Dr. Vernal consults with the Connecticut Historical Society on oral history projects including an exhibit documenting and recording the impact of 9/11 on Connecticut victims, families, and first responders: September 11, Connecticut Responds and Reflects. A second exhibit documented the history of West Indian migrants to the greater Hartford’s area: Finding a Place, Maintaining Ties: Greater Hartford’s West Indians, with a successor exhibit premiering at the West Indian Social Club of Hartford on June 10, 2017 entitled “A Home away From Home.” She is currently engaged in a preservation and photo documentation project on Caribbean migration to greater Hartford.

John C. Brittain | Olie W. Rauh Professor of Law | University of the District of Columbia

John C. Brittain joined the faculty of the University of the District of Columbia David A. Clarke School of Law, in 2009, as a tenured professor of law, and served as Acting Dean from 2018 to 2019. Prior to joining UDC Law, he served as Dean of the Thurgood Marshall School of Law at Texas Southern University in Houston, as a tenured law professor at the University of Connecticut School of Law for twenty-two years, and as Chief Counsel and Senior Deputy Director of the Lawyers’ Committee for Civil Rights Under Law in Washington, D.C., a public interest law organization founded by President John F. Kennedy to enlist private lawyers in taking pro bono cases in civil rights.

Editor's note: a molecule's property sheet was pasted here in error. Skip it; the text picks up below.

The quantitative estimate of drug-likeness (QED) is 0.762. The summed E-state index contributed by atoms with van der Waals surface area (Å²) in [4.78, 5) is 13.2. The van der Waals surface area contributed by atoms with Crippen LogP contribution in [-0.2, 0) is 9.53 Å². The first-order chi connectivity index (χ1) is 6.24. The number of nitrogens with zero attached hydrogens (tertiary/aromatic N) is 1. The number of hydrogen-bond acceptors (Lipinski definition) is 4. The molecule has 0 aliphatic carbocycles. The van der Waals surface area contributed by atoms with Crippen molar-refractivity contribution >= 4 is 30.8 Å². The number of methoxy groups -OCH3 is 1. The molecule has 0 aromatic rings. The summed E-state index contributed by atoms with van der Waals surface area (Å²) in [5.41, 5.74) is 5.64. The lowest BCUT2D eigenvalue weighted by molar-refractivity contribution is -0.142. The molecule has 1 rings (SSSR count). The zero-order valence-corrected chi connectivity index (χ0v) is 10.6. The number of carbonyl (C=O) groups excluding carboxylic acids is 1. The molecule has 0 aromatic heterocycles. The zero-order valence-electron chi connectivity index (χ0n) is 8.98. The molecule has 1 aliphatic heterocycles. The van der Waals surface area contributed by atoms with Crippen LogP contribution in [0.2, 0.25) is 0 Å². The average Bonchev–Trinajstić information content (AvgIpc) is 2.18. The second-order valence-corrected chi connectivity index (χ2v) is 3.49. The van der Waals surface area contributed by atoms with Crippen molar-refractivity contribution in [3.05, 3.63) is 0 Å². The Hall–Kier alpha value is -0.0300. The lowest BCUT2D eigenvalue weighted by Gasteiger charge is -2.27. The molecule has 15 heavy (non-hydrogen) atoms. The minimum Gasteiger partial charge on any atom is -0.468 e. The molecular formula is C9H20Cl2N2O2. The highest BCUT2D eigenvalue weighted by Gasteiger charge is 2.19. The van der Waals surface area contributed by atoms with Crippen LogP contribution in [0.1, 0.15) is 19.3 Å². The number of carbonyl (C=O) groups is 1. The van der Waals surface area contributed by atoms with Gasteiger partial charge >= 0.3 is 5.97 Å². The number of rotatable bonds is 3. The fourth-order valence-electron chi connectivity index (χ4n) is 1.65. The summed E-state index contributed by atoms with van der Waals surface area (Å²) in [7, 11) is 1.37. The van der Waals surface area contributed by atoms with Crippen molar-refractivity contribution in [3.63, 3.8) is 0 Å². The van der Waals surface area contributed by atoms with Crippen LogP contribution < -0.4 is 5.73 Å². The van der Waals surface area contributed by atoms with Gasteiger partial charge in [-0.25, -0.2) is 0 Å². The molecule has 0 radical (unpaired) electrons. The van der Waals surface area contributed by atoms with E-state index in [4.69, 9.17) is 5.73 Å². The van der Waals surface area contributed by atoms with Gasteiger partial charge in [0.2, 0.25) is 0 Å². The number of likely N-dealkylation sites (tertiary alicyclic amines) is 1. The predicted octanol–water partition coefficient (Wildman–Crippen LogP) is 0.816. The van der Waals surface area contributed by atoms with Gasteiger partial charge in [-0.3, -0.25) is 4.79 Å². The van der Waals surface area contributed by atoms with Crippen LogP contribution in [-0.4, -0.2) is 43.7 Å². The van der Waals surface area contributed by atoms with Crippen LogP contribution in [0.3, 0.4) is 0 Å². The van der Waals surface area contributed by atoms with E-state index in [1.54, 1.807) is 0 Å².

Professor Brittain writes and litigates on issues in civil and human rights, especially in education law. In 2015, the Mississippi Center for Justice honored him as a "pioneering civil rights leader and esteemed law professor who has inspired a generation of young attorneys." In 2013, he was named to the Charles Hamilton Houston Chair at North Carolina Central University School of Law, established to bring prominent civil rights law professors and litigators to the law school to teach constitutional and civil rights law for a year. Professor Brittain was one of the original counsel team in Sheff v. O’Neill, the landmark school desegregation case decided by the Connecticut Supreme Court in 1996, chronicled in Susan Eaton’s book, The Children in Room E4: American Education on Trial, in which he is frequently mentioned. He is presently a part of a legal team representing private plaintiffs in a federal lawsuit against the State of Maryland for denying Maryland’s historically black institutions of higher learning – Morgan, Coppin, Bowie and Maryland Eastern Shore Universities – comparable and competitive opportunities with traditional white universities.